Whole numbers, decimals and fractions can all be positive or negative. A negative number is any number less than zero and a positive number is any number greater than zero. Zero is neither positive or negative. You can add, subtract, multiply and divide both positive and negative numbers by combining negatives, positives or a combination of the two.
When adding a positive to a positive or a negative to a negative, add them together and give them the same sign. For instance, 5 + 5 is equal to 10, while -5 + -7 is -12. When adding a positive number and negative number together, use subtraction by taking the absolute value — the numbers without their signs — and subtract the smaller from the larger. Then give the answer the sign of the larger number. For instance, -7 + 4 means you take 7, subtract 4 and give the answer a negative sign since the absolute value of -7 is greater than 4.
To subtract, switch the sign of the number being subtracted to its opposite and follow the rules for adding. In 12 - 9, take 9 and convert it to negative then add them together, resulting in 12 + (-9). Add the two new values together to get 3. When subtracting a negative from a negative, such as -6 - -4, switch -4 to positive 4 and add the values together to have -6 + 4, giving -2 following the addition rules. To subtract a positive and negative number, 12 - -9, switch the -9 to 9 and add the values to get 21.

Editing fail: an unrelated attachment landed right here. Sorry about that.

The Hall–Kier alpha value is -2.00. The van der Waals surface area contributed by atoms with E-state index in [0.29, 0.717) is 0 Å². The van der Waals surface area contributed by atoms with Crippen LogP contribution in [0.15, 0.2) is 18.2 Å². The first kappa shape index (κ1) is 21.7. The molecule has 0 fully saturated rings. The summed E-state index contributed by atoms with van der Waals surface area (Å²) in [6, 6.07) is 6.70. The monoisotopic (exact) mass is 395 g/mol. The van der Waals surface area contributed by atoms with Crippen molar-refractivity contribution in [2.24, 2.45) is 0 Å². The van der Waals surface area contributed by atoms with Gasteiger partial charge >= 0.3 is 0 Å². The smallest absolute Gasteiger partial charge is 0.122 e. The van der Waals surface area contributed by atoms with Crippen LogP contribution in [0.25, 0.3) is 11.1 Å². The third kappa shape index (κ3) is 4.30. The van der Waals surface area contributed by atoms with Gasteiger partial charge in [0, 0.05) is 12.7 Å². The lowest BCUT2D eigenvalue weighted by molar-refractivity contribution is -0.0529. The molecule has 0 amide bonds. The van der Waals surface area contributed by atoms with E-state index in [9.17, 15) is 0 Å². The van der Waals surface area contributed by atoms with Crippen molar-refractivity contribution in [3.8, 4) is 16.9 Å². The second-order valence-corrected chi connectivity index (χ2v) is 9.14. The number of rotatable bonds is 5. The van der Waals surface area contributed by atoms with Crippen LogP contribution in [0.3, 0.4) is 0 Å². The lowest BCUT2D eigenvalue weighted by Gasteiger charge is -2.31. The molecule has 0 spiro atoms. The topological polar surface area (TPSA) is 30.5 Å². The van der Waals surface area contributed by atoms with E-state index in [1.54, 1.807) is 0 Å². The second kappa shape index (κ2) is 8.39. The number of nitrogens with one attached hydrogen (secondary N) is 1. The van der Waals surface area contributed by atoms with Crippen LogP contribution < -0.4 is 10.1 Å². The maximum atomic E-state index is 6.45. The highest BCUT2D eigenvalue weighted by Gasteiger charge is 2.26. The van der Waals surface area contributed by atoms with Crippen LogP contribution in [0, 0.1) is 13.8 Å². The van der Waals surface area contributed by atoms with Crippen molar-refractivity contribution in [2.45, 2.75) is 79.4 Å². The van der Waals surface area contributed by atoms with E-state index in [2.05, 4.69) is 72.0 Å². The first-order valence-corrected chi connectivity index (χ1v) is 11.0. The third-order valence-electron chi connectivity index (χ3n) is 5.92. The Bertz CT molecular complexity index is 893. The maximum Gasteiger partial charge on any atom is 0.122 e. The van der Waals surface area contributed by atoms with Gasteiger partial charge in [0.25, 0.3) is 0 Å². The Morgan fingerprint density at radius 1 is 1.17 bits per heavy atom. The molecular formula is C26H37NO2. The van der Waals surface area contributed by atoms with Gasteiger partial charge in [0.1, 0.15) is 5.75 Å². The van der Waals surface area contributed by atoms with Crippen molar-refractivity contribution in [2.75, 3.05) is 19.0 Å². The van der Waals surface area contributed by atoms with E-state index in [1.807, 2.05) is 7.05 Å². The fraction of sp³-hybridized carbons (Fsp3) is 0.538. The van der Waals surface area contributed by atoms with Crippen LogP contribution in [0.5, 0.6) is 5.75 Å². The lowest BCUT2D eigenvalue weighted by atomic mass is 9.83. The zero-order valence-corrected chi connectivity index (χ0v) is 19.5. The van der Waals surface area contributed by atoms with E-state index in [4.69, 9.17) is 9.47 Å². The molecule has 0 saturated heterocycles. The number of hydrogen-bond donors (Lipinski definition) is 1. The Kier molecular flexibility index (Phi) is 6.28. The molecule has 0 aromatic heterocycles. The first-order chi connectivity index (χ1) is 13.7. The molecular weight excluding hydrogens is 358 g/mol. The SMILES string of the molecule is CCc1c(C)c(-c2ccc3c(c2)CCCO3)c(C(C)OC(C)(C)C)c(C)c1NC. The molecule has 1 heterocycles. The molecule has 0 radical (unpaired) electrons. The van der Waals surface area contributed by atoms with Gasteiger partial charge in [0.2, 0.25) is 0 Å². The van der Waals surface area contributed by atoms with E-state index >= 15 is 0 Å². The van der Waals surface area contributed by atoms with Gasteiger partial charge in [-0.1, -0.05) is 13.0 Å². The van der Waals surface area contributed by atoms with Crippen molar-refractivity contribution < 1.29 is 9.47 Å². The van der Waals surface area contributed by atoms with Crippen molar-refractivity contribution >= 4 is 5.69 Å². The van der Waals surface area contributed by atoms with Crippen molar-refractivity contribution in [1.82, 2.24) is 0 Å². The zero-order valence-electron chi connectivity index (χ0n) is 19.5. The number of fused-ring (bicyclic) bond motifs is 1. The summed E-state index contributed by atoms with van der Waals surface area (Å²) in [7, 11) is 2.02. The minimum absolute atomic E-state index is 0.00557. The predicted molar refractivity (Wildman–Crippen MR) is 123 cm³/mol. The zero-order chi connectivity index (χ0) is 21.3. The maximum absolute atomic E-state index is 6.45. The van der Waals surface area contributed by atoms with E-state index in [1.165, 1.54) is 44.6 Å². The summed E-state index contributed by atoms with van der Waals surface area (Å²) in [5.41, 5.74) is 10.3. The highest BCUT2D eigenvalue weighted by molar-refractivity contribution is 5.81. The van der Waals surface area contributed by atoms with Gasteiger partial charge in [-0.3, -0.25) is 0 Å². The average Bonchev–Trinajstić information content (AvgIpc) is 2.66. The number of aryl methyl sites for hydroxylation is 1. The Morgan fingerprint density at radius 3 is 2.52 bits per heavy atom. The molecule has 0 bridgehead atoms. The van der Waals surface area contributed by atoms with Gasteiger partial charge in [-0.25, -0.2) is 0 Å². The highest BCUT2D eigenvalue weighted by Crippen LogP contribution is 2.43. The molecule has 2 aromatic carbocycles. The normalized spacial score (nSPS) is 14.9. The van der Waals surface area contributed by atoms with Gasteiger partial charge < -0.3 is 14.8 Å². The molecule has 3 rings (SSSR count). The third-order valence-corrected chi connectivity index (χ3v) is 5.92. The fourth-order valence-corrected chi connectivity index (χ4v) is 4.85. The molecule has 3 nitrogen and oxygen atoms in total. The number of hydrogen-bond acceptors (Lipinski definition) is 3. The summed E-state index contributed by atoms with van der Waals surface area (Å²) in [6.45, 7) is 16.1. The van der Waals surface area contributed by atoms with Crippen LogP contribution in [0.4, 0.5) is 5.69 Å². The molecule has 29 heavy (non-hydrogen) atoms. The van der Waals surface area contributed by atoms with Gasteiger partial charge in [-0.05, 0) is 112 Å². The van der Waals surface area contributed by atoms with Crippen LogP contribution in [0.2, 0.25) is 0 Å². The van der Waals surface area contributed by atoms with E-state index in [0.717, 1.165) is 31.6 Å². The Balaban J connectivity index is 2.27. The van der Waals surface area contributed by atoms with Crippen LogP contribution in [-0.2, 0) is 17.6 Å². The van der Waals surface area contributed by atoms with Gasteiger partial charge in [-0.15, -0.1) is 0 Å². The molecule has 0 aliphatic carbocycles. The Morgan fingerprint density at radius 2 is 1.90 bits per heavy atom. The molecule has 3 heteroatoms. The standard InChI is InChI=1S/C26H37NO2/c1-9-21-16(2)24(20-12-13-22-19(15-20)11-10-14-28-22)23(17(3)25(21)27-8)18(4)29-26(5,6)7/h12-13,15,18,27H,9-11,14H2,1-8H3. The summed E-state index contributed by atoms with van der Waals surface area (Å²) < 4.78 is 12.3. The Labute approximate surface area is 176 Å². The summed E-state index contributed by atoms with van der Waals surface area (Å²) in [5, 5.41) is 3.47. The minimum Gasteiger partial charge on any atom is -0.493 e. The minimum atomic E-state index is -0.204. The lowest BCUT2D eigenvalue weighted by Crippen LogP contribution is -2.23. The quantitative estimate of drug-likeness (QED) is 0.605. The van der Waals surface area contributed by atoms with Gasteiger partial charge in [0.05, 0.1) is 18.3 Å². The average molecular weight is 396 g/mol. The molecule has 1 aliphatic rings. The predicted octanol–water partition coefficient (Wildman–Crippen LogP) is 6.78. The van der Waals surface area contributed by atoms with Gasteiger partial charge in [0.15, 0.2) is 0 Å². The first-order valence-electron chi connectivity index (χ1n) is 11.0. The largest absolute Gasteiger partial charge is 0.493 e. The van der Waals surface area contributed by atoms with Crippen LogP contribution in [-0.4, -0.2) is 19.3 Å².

When multiplying a positive and positive number together or negative and negative together, keep the same sign. When you multiply a positive and a negative number together, the result is always negative. Any number multiplied by zero becomes zero and is neither positive or negative.
In division, rules vary slightly from multiplication. A positive number divided by a positive is always positive and a negative divided by a positive or vice-versa is always negative. When dividing a negative by a negative, you divide the absolute values by each other. You cannot divide by zero.
About the Author
Amanda Rumble has been writing for online publications since 2000, primarily in the fields of computing and technology. She holds a bachelor's degree from the University of Buffalo in information technology. Rumble also focuses on writing articles involving popular video games and Internet culture.
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